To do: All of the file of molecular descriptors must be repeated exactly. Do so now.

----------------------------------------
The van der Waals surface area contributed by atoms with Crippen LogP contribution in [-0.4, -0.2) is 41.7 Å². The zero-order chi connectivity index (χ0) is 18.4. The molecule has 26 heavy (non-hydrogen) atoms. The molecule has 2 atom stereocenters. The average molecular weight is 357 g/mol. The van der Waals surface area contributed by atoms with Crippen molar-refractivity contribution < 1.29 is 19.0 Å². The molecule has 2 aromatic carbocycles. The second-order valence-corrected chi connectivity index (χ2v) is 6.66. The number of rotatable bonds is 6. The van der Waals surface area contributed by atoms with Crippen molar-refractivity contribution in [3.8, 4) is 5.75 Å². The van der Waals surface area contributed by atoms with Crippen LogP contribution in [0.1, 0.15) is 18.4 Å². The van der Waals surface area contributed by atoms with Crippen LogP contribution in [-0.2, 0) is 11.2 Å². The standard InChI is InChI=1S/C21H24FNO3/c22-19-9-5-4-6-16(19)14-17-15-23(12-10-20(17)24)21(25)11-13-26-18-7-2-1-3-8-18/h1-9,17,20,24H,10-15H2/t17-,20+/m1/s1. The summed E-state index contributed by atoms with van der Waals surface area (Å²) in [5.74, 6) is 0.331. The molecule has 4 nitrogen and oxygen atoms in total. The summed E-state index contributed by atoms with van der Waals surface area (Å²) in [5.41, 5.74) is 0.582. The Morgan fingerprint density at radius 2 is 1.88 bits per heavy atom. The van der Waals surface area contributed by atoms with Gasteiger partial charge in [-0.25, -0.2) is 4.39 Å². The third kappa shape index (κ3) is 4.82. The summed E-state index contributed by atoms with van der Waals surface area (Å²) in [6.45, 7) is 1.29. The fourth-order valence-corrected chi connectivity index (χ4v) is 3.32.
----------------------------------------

The van der Waals surface area contributed by atoms with Crippen LogP contribution in [-0.4, -0.2) is 41.7 Å². The zero-order chi connectivity index (χ0) is 18.4. The molecule has 26 heavy (non-hydrogen) atoms. The molecule has 2 atom stereocenters. The average molecular weight is 357 g/mol. The van der Waals surface area contributed by atoms with Crippen molar-refractivity contribution < 1.29 is 19.0 Å². The molecule has 2 aromatic carbocycles. The second-order valence-corrected chi connectivity index (χ2v) is 6.66. The number of rotatable bonds is 6. The van der Waals surface area contributed by atoms with Crippen molar-refractivity contribution in [3.8, 4) is 5.75 Å². The van der Waals surface area contributed by atoms with Crippen LogP contribution in [0.1, 0.15) is 18.4 Å². The van der Waals surface area contributed by atoms with Crippen LogP contribution in [-0.2, 0) is 11.2 Å². The standard InChI is InChI=1S/C21H24FNO3/c22-19-9-5-4-6-16(19)14-17-15-23(12-10-20(17)24)21(25)11-13-26-18-7-2-1-3-8-18/h1-9,17,20,24H,10-15H2/t17-,20+/m1/s1. The summed E-state index contributed by atoms with van der Waals surface area (Å²) in [5.74, 6) is 0.331. The molecule has 4 nitrogen and oxygen atoms in total. The summed E-state index contributed by atoms with van der Waals surface area (Å²) in [5.41, 5.74) is 0.582. The Morgan fingerprint density at radius 2 is 1.88 bits per heavy atom. The van der Waals surface area contributed by atoms with Gasteiger partial charge in [-0.25, -0.2) is 4.39 Å². The third kappa shape index (κ3) is 4.82. The summed E-state index contributed by atoms with van der Waals surface area (Å²) in [6.45, 7) is 1.29. The fourth-order valence-corrected chi connectivity index (χ4v) is 3.32.